As an actor he seemed not to be a glory-hunter. Instead, in the 1980s, he turned in stylish and well-received leading performances in Noël Coward’s Private Lives, at the Duchess, opposite Maria Aitken (1980); as Captain von Trapp in the first major London revival of The Sound of Music at the Apollo Victoria in 1981, opposite Petula Clark; and, best of all, as Mirabell, often a thankless role, in William Gaskill’s superb 1984 revival, at Chichester and the Haymarket, of The Way of the World, by William Congreve, opposite Maggie Smith as Millamant.

Nor was he averse to taking over the leading roles in plays such as Peter Shaffer’s Equus (1973) or Brian Friel’s Dancing at Lughnasa (1992), roles first occupied in London by Alec McCowen. He rejoined the National Theatre – he had been Gratiano with Laurence Olivier and Joan Plowright in The Merchant of Venice directed by Jonathan Miller in 1974 – to play a delightful Home Counties Ratty in the return of Alan Bennett’s blissful, Edwardian The Wind in the Willows in 1994.

On television, he was a favourite side-kick of David Jason in 13 episodes of David Nobbs’s A Bit of a Do (1989) – as the solicitor Neville Badger in a series of social functions and parties across West Yorkshire – and in four episodes of The Darling Buds of May (1992) as Ernest Bristow, the brewery owner. He appeared again with Jason in a 1996 episode of Only Fools and Horses.

He figured for the first time on fan sites when he appeared in the 1986 Doctor Who season The Trial of a Time Lord as Valeyard, the prosecuting counsel. In the new millennium he passed through both EastEnders and Coronation Street before bolstering the most lurid storyline of all in Emmerdale (2007-08): he was Donald de Souza, an unpleasant old cove who fell out with his family and invited his disaffected wife to push him off a cliff on the moors in his wheelchair, but died later of a heart attack.

By now living on the south coast, Jayston gravitated easily towards Chichester as a crusty old colonel – married to Wendy Craig – in Coward’s engaging early play Easy Virtue, in 1999, and, three years later, in 2002, as a hectored husband, called Hector, to Patricia Routledge’s dotty duchess in Timberlake Wertenbaker’s translation of Jean Anouilh’s Léocadia under the title Wild Orchids.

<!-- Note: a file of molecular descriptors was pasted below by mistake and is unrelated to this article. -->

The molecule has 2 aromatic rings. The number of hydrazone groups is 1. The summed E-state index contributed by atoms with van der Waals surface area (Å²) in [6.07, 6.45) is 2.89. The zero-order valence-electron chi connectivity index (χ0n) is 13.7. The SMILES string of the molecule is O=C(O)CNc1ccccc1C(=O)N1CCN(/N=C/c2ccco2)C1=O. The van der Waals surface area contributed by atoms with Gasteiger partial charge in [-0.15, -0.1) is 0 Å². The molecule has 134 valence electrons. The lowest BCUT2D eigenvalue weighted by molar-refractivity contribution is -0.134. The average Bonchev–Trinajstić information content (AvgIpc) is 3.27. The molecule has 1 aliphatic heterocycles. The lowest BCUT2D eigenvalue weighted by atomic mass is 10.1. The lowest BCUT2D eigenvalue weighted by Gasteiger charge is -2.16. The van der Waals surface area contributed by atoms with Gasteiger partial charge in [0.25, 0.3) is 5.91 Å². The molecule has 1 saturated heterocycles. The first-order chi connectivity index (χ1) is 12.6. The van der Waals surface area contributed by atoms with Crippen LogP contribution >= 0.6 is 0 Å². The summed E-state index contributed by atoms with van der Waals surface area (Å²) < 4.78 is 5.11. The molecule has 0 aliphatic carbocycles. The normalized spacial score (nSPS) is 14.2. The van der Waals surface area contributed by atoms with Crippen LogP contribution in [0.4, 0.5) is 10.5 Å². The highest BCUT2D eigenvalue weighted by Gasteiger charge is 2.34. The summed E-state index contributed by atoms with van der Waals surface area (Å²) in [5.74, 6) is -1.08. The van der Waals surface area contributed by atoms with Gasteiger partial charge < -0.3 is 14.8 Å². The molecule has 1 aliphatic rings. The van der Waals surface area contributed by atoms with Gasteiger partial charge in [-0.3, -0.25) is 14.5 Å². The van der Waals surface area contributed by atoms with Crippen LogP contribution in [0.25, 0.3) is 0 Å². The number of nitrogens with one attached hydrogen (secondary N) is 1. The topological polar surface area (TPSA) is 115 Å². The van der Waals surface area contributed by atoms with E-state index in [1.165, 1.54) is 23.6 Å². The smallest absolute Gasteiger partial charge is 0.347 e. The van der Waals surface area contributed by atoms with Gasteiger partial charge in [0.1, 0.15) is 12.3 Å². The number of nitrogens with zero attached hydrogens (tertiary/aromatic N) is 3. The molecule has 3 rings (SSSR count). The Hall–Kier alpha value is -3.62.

And then, in 2007, he exuded a tough spirituality as a confessor to David Suchet’s pragmatic pope-maker in The Last Confession, an old-fashioned but gripping Vatican thriller of financial and political finagling told in flashback. Roger Crane’s play transferred from Chichester to the Haymarket and toured abroad with a fine panoply of senior British actors, Jayston included.

After another collaboration with Jason, and Warner, in the television movie Albert’s Memorial (2009), a touching tale of old war-time buddies making sure one of them is buried on the German soil where first they met, and a theatre tour in Ronald Harwood’s musicians-in-retirement Quartet in 2010 with Susannah York, Gwen Taylor and Timothy West, he made occasional television appearances in Midsomer Murders, Doctors and Casualty. Last year he provided an introduction to a re-run of Tinker Tailor on BBC Four. He seemed always to be busy, available for all seasons.

As a keen cricketer (he also played darts and chess), Jayston was a member of the MCC and the Lord’s Taverners. After moving to Brighton, he became a member of Sussex county cricket club and played for Rottingdean, where he was also president.

His first two marriages – to the actor Lynn Farleigh in 1965 and the glass engraver Heather Sneddon in 1970 – ended in divorce. From his second marriage he had two sons, Tom and Ben, and a daughter, Li-an. In 1979 he married Ann Smithson, a nurse, and they had a son, Richard, and daughter, Katie.

Michael Jayston (Michael James), actor, born 29 October 1935; died 5 February 2024